My First Mammogram: Do's and Don'ts

Updated on September 19, 2018
Brainy Bunny profile image

Brainy Bunny is the mother of two. Together they read, craft, and play games for fun.


Last week I went to my doctor's office for that rite of passage known as "My First Mammogram." I approached the process warily, thinking about the horror stories I had heard: sensitive breasts flattened between cold metal plates; brusque nurses poking and prodding naked flesh. I am happy to say that the process was simple and straightforward for me, and I really did suffer only "minor discomfort." Don't be afraid of making an appointment for your first mammogram; here are some do's and don'ts and what to expect.

Do: Get Your First Mammogram at the Right Age

Guidelines published by the American Cancer Society recommend getting your first mammogram at age 40. DON'T be a sucker like me and believe the nurse on the phone who says, "You're how old already? Thirty-five? Come on down!" Younger breasts are denser, and therefore have to be squashed more to get a good picture. Ow.

(On the other hand, if you are at high risk of developing breast cancer, for example if your mom had it, or you have the breast cancer genes, you may want to get your first mammogram early; 35 may be totally appropriate for you. Ask your doctor.)

Don't: Wear Deodorant to Your Appointment

The ingredients in some deodorants (and lotion and powder, too) can interfere with the picture and cause shadows. (Although frankly, I don't know any woman who deodorizes her breasts; my deodorant stays firmly in my armpits, where it belongs!)

DO try to schedule your mammogram in the morning, so you don't have to stay stinky all day!

Do: Wear a Shirt

As opposed to a dress! Otherwise, you'll have to get totally naked, when being half-naked will suffice. The nurse will give you a hospital gown or wrap to wear open in the front as you parade through the office to the mammogram room, which hopefully will be only a short walk. (The undressing room in my doctor's office is only about three steps from the mammogram room, but I am a large-size person wearing an average-sized gown. My dignity was somewhat compromised by having to cross my arms over my unfettered breasts and desperately try to make ends meet, as it were!) DON'T be afraid to ask for a larger gown if you need it, or take two—one to wear open in front, and another to wear open in the back that you'll take off entirely when you reach the privacy of the room.

Do: Be Prepared for What Will Happen

I had heard the stories from my mother and older friends about their breasts being pancaked on a flat plane. What I didn't know, however, was that they also take a picture of the breast on an inclined plane, which means that you have to lean over the machine and steady yourself by ramming your (deodorant-less) armpit against the corner of the platter on which your breast is resting. Then the technician will arrange your breast and quickly press down the top plate, holding your breast in a vise grip while she takes the picture. The "breasts on a platter" position didn't hurt in the slightest; the "breast in a vise grip" position makes me ache just to think about it, and it was a week ago already.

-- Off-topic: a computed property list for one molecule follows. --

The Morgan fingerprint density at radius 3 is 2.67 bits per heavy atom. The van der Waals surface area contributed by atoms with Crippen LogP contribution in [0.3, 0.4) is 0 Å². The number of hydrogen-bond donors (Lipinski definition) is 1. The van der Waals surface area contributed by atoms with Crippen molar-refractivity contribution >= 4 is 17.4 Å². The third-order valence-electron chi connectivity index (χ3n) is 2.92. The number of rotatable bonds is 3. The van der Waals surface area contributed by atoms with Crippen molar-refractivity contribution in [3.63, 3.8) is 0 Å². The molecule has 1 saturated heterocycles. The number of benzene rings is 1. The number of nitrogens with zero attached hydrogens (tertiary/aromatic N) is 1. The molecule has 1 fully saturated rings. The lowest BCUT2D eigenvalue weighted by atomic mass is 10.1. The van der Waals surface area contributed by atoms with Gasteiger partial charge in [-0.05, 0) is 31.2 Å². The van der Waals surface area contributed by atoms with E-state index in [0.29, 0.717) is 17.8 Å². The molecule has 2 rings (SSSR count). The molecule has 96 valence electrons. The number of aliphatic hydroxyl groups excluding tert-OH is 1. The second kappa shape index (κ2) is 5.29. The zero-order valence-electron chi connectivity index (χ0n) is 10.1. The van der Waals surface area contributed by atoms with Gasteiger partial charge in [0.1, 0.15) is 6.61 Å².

Don't: Breathe When the Machine Is in Action

According to the technician at my appointment, if you breathe while the X-ray is being taken, they have to take another picture. I understand that this is because it is the nature of breasts to jiggle when one breathes. I didn't want to have to stand there with my breast on a platter any longer than necessary, so I took a deep breath and held it. This also helped with the pain when the machine turned at an angle. At least, it spared the tech and all the patients in the waiting room from having to hear me shout curses!

Do: Relax (as Much as You Can)

Unless you have reason to be suspicious, your first mammogram is simply a baseline measurement against which they can measure future mammograms for changes. The chances that the doctor will find some hidden horror are very slim. According to the American Cancer Society, only two to four out of 1,000 screening mammograms find cancer, and that includes every annual mammogram for women from 40 on. So although you will be uncomfortable while standing half-naked in a room with a stranger who is positioning your breasts between glass plates and then smushing them, there is no need to worry. You're young, and time is on your side.

Plus, if you tense up, your breasts will jiggle. And we all know what happens when your breasts start to jiggle during the picture-taking process!

This content is accurate and true to the best of the author’s knowledge and does not substitute for diagnosis, prognosis, treatment, prescription, and/or dietary advice from a licensed health professional. Drugs, supplements, and natural remedies may have dangerous side effects. If pregnant or nursing, consult with a qualified provider on an individual basis. Seek immediate help if you are experiencing a medical emergency.

Questions & Answers